The emotional states of fear, rage, self hatred and grief will always create inner words, voices and conversation that reflects those underlying emotional ststes. Every other emotion also creates words to express it.

    An interesting experiment to try is to hold an arm up off your bed as you are entering sleep. As you fall asleep you will start to hear inner converstaions and see inagery. Ask yourself- “What emotion is being expressed right now by the words and imagery?” If your arm drops as you fall asleep, it will wake you up and you can again ask yourself, what emotion was present that created the totally spontaneous words and imagery in that hypnogogic state?

    I think this experimaent will show that there always is an emotion present that underlies the creation of every word or voice or image.

    As a therapist, I first and formeost want to welcome whatever emotional truth is trying to express itself through voices, imagery and speech/thought.

    In the medication free madness sanctuaries I served at, that inner procees of freely living the emotional truth that was erupting from deep in the core psyche and somatic body during madness, was seen as the powerful transformative experience that people needed us to support happening.

    • Hi Michael:))

      Curious synchronicity? I just finished typing this exert from Jaak Panksepp’s “Affective Neuroscience – The Foundations of Human and Animal Emotions,” into my laptop.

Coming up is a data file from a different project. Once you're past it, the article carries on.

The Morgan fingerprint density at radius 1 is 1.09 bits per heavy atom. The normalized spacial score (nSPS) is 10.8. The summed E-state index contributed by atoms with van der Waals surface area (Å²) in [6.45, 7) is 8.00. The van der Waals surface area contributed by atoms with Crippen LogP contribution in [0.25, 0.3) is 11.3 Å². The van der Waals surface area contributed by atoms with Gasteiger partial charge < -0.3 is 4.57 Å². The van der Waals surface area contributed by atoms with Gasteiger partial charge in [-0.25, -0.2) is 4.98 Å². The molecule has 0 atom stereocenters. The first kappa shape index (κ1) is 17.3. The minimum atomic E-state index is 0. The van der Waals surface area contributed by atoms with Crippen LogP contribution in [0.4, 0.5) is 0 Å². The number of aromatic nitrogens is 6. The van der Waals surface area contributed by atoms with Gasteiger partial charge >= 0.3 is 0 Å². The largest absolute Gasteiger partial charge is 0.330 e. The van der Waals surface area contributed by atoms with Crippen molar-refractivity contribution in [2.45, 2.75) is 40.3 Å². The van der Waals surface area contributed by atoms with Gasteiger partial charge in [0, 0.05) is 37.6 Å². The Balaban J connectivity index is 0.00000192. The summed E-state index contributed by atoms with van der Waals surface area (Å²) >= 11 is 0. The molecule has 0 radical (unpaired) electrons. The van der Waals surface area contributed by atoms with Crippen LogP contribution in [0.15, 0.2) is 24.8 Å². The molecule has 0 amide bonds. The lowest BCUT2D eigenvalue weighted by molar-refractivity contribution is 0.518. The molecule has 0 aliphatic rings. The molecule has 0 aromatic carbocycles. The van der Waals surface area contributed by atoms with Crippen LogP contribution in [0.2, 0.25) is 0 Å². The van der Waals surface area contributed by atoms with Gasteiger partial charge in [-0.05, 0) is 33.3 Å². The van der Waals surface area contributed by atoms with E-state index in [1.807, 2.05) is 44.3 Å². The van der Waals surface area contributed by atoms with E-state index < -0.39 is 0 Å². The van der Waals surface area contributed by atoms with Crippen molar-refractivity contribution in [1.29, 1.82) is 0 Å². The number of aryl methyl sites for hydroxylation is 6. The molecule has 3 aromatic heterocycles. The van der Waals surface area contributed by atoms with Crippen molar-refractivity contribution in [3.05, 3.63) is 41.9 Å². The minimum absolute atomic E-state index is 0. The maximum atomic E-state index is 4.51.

“Sleep, Arousal, and Mythmaking in the Brain:

      Shakespeare proposed one possible function of sleep when he suggested that it “knits up the raveled sleeve of care.” Each day our lives cycle through the master routines of sleeping, dreaming, and waking.

      Although we do not know for sure what the various sleep stages do for us, aside from alleviating tiredness, we do know about the brain mechanisms that generate these states.

      All of the executive structures are quite deep in the brain, some in the lower brain stem. To the best of our knowledge, however, the most influential mechanisms for slow wave sleep (SWS) are higher in the brain than the active waking mechanisms, while the executive mechanisms for REM sleep are the lowest of the three.

      Thus, we are forced to contemplate the strange possibility that the basic dream generators are more ancient in brain evolution that are the generators of our waking consciousness.

      The brain goes through various “state shifts” during both waking and sleep. Surprisingly, it has been more difficult for scientists to agree on the types of discrete states of waking consciousness than on those that occur during sleep. EEG clearly discriminates three global vigilance states of the nervous system–waking, SWS, and dreaming or REM sleep.

      Some people have also thought that dreaming is the crucible of madness. Many have suggested that schizophrenia reflects the release of dreaming processes into the waking state. Schizophrenics do not exhibit any more REM than normal folks, except during the evening before a “schizophrenic break,” when REM is in fact elevated.

      There seem to be two distinct worlds within our minds, like matter and antimatter, worlds that are often 180 degrees out of phase with each other.